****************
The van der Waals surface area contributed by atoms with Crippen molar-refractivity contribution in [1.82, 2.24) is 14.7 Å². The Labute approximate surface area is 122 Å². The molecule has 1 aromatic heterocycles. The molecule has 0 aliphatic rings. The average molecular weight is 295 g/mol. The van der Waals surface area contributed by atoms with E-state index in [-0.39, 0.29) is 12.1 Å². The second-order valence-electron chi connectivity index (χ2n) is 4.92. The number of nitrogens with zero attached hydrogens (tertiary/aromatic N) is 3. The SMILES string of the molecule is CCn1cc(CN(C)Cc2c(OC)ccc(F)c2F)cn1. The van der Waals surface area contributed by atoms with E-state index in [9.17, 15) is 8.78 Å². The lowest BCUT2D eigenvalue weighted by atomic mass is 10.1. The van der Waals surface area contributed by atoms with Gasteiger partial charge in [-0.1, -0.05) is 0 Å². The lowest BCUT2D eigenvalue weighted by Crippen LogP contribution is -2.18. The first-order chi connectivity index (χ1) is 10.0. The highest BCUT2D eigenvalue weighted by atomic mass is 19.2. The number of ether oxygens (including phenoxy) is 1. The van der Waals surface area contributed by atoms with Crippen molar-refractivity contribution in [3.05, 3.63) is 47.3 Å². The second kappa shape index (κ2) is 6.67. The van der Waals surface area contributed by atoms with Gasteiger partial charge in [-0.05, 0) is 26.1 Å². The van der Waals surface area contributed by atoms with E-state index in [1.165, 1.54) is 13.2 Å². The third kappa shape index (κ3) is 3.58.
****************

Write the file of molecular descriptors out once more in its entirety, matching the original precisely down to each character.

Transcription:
The van der Waals surface area contributed by atoms with Crippen molar-refractivity contribution in [1.82, 2.24) is 14.7 Å². The Labute approximate surface area is 122 Å². The molecule has 1 aromatic heterocycles. The molecule has 0 aliphatic rings. The average molecular weight is 295 g/mol. The van der Waals surface area contributed by atoms with E-state index in [-0.39, 0.29) is 12.1 Å². The second-order valence-electron chi connectivity index (χ2n) is 4.92. The number of nitrogens with zero attached hydrogens (tertiary/aromatic N) is 3. The SMILES string of the molecule is CCn1cc(CN(C)Cc2c(OC)ccc(F)c2F)cn1. The van der Waals surface area contributed by atoms with E-state index in [9.17, 15) is 8.78 Å². The lowest BCUT2D eigenvalue weighted by atomic mass is 10.1. The van der Waals surface area contributed by atoms with Gasteiger partial charge in [-0.1, -0.05) is 0 Å². The lowest BCUT2D eigenvalue weighted by Crippen LogP contribution is -2.18. The first-order chi connectivity index (χ1) is 10.0. The highest BCUT2D eigenvalue weighted by atomic mass is 19.2. The number of ether oxygens (including phenoxy) is 1. The van der Waals surface area contributed by atoms with Crippen molar-refractivity contribution in [3.05, 3.63) is 47.3 Å². The second kappa shape index (κ2) is 6.67. The van der Waals surface area contributed by atoms with Gasteiger partial charge in [-0.05, 0) is 26.1 Å². The van der Waals surface area contributed by atoms with E-state index in [1.165, 1.54) is 13.2 Å². The third kappa shape index (κ3) is 3.58.